Chapter titles are taken from DK songs, which is always a winner in my view, causing a wry grin. The pages are littered with band collages, Winston Smith’s art, gig flyers and Ruby Ray’s photos capturing the band in their infancy – which keeps the reader’s attention and makes this all the more difficult to put down. Photos of different covers and record middles from across the globe demonstrate how far their message spread across a world eager for acerbic high octane punk rock.  There are also excerpts from the “Hard Rock” comic about DK punctuating the story of pivotal events in the band’s early stages – in itself a humorous contradiction. I’ll be returning to this volume for a cursory browse at the pictures every now and then.

Alex Ogg manages to overcome the difficult job of providing a narrative that includes conflicting versions of events from former band mates who are at loggerheads, allowing the details and trivia to froth around so the reader can decide their own version of “the truth” from whatever bubbles to the surface.  He brings the story alive using interviews not only with band members, but with other contemporary witnesses including gig-goers. The writing manages to go some way to capturing the excitement, buzz, artistic freedom, true rebellion of punk rock in the early days when it really was a shock to the establishment rather than a music genre co-opted into corporate rock.  I came away from reading this book marveling once again at the musicianship, lyrical satire and sarcasm, theatrics, imaginative pranks and art that made Dead Kennedys stand out all those years ago – and still stand out now. Which led to me having a DK-athon over the last week!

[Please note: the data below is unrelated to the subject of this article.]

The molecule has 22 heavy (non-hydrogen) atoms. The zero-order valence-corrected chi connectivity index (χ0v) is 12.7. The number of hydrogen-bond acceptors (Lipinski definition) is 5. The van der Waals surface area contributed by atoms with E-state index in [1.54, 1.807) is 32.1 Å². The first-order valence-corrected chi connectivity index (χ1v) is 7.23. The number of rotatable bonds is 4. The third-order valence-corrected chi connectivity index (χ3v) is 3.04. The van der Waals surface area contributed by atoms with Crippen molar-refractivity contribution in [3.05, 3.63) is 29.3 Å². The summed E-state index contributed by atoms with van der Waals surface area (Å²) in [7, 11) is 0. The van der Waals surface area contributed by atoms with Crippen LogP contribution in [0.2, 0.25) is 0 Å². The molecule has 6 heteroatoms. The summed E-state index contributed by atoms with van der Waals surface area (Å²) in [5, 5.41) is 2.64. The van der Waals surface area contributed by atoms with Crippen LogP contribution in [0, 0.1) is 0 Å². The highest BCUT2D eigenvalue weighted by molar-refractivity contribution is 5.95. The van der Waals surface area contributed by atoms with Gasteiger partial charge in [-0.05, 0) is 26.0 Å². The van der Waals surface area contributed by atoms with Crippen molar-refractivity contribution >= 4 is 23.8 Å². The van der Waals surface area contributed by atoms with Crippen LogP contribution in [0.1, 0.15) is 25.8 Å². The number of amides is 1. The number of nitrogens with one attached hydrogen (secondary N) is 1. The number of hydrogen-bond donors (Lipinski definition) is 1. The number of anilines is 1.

Fresh Fruit For Rotting Vegetables, The Early Years is packed full of interesting facts and gossip:  I found out what that line about Serpents Eggs in California Uber Alles was really about rather than having a general gist it was “something bad”; the pizza delivery job Jello had back in Boulder being the inspiration for songs like Terminal Preppie and Holiday in Cambodia, and the true identity of Norm, the producer credited for Fresh Fruit for Rotting Vegetables.  Want to know about production processes and techniques they employed to capture and embellish upon their live sound to create  great records (and the obligatory conflict in the studio within the band and between the band and engineer)?  That’s in here as well.  Want to know who really wrote a particular song?  You’ll have to make your own mind up as each stakes their claim.

A chapter based largely on a stowaway-cum-roadie’s reminiscences provides an insight into the first UK tour Dead Kennedys undertook, bringing such cultural imports as stage diving and an amusing anecdote where the band misread the crowd’s sense of humour, thinking they had themselves misread the irony in the band’s lyrics.

The end notes detailing sources and full quotes provide a deeper level of trivia that some nerds…errmm, I mean “fact fans”, will absolutely love.  In the days before the internet this volume would have been a punk pub quiz host’s bible!   I have to admit I skipped much of the “Yakety Yak” chapter, comprised as it is of quotes about DK from some predictable punk/HC luminaries, a few journalists and the less predictable Pete Townshend (Who?), Elijah Wood and Massive Attack. Probably even something in there to impress Bruce “Punks can’t play their instruments” Dickinson.

Russ “Dr. Punk” Bestley, responsible for the image laden design of this book, submits a 3-page profile/homage to Winston Smith, whose artwork helped amplify the sound and lyrics of DK to create notoriety on a scale the Pistols could only have dreamt of.  Dada, situationism, Jamie Reid and Gee Vaucher all get a mention, of course.